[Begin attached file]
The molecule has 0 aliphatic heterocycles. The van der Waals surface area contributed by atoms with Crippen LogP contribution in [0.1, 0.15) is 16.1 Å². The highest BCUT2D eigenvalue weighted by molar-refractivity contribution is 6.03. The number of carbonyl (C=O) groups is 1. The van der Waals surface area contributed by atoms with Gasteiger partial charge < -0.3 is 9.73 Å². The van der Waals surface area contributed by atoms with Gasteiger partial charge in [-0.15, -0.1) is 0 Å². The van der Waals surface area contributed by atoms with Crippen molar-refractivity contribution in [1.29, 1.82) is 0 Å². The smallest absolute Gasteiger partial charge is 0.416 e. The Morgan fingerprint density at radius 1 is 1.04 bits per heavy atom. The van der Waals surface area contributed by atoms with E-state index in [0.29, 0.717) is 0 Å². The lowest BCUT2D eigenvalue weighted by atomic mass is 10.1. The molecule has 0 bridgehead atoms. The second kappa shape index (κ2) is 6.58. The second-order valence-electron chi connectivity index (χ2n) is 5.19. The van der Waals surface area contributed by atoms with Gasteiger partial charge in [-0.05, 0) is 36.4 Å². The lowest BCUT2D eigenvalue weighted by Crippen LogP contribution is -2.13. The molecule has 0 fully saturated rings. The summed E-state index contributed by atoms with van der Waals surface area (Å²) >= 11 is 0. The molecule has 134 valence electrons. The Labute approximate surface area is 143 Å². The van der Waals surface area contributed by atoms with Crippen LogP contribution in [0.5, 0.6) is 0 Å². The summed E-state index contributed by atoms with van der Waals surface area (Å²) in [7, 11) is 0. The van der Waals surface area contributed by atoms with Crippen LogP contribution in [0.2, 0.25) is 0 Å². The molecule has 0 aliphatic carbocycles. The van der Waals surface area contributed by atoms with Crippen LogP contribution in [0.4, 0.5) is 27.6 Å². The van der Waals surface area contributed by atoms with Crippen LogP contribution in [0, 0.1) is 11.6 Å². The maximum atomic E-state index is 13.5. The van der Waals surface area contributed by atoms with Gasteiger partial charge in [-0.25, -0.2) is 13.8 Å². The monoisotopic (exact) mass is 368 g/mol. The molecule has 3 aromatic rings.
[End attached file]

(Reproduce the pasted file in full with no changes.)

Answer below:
The molecule has 0 aliphatic heterocycles. The van der Waals surface area contributed by atoms with Crippen LogP contribution in [0.1, 0.15) is 16.1 Å². The highest BCUT2D eigenvalue weighted by molar-refractivity contribution is 6.03. The number of carbonyl (C=O) groups is 1. The van der Waals surface area contributed by atoms with Gasteiger partial charge < -0.3 is 9.73 Å². The van der Waals surface area contributed by atoms with Gasteiger partial charge in [-0.15, -0.1) is 0 Å². The van der Waals surface area contributed by atoms with Crippen molar-refractivity contribution in [1.29, 1.82) is 0 Å². The smallest absolute Gasteiger partial charge is 0.416 e. The Morgan fingerprint density at radius 1 is 1.04 bits per heavy atom. The van der Waals surface area contributed by atoms with E-state index in [0.29, 0.717) is 0 Å². The lowest BCUT2D eigenvalue weighted by atomic mass is 10.1. The molecule has 0 bridgehead atoms. The second kappa shape index (κ2) is 6.58. The second-order valence-electron chi connectivity index (χ2n) is 5.19. The van der Waals surface area contributed by atoms with Gasteiger partial charge in [-0.05, 0) is 36.4 Å². The lowest BCUT2D eigenvalue weighted by Crippen LogP contribution is -2.13. The molecule has 0 fully saturated rings. The summed E-state index contributed by atoms with van der Waals surface area (Å²) >= 11 is 0. The molecule has 134 valence electrons. The Labute approximate surface area is 143 Å². The van der Waals surface area contributed by atoms with Crippen LogP contribution in [0.5, 0.6) is 0 Å². The summed E-state index contributed by atoms with van der Waals surface area (Å²) in [7, 11) is 0. The van der Waals surface area contributed by atoms with Crippen LogP contribution in [0.2, 0.25) is 0 Å². The molecule has 0 aliphatic carbocycles. The van der Waals surface area contributed by atoms with Crippen LogP contribution in [0.4, 0.5) is 27.6 Å². The van der Waals surface area contributed by atoms with Crippen LogP contribution in [0, 0.1) is 11.6 Å². The maximum atomic E-state index is 13.5. The van der Waals surface area contributed by atoms with Gasteiger partial charge in [-0.25, -0.2) is 13.8 Å². The monoisotopic (exact) mass is 368 g/mol. The molecule has 3 aromatic rings.